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Evans v. Rosenberg

Decided: March 28, 1949.

HARRY A. EVANS, COMPLAINANT-RESPONDENT,
v.
ISADORE ROSENBERG AND ANNA ROSENBERG, DEFENDANTS-APPELLANTS



On appeal from the former Court of Chancery.

For affirmance: Chief Justice Vanderbilt and Justices Case, Heher, Wachenfeld, Burling and Ackerson. For reversal: None. The opinion of the court was delivered by Case, J.

Case

The appeal is from a decree in Chancery commanding the removal of portions of a garage building and restraining defendants henceforth from violating enumerated building restrictions. John Eyre Shaw, the common predecessor in title of the lots involved herein and of other land in the neighborhood, conveyed out by deeds related to a map and containing the following covenants: --

"Under and subject nevertheless to the following restrictions, covenants and conditions which are hereby made a part of the consideration for this conveyance. * * * That not more than one building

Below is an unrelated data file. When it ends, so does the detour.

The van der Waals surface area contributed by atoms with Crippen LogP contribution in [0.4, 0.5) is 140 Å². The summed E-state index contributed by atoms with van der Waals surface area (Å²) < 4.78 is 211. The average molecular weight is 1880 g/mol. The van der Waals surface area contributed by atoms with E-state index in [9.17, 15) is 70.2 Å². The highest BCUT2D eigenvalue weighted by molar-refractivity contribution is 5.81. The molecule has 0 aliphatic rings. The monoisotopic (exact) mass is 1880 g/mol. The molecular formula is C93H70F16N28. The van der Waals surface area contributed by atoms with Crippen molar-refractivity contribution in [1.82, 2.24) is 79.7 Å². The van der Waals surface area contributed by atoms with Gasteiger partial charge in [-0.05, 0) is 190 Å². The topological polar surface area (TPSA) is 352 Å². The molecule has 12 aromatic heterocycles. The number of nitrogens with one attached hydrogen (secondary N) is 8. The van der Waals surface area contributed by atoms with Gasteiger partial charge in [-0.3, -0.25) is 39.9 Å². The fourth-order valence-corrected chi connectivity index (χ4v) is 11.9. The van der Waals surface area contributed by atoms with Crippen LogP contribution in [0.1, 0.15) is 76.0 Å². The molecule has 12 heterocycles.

shall be erected upon a single lot as mapped on said plan of lots nor shall any one who shall own more than one lot which may be contiguous, erect more than one building on any single lot as planned. That no building shall be erected nearer the front property line of any avenue or street than fifteen feet, nor nearer to either of the side or rear lines of said lots than three feet, provided that where a party may own two or more contiguous lots then a building may be erected on any part of said lots without regard to the intervening side lines, provided the same is not within the said distance of three feet from the outside lines of said contiguous lots * * *. And it is expressly understood and agreed that the said several covenants above specified shall attach to and run with the land and it shall be lawful not only for the said grantors, their heirs or assigns but also for the owner or owners of any lot or lots adjoining in the neighborhood of the premises hereby granted, deriving title from or through the said grantor, his heirs or assigns, to institute and prosecute at his, her or their own cost any proceedings at law or in equity against any person or persons violating or threatening to violate the same; and that the object of the covenants is to secure the health, beauty, ornamentation and value of the premises. And it is expressly understood and agreed that the foregoing covenants and conditions are accepted and agreed to by the grantor and grantee and shall bind their heirs, executors, administrators or assigns and that any conveyance hereafter made by the grantor or grantors, their heirs, executors or assigns, shall have inserted in the deed or deeds the foregoing covenants and conditions."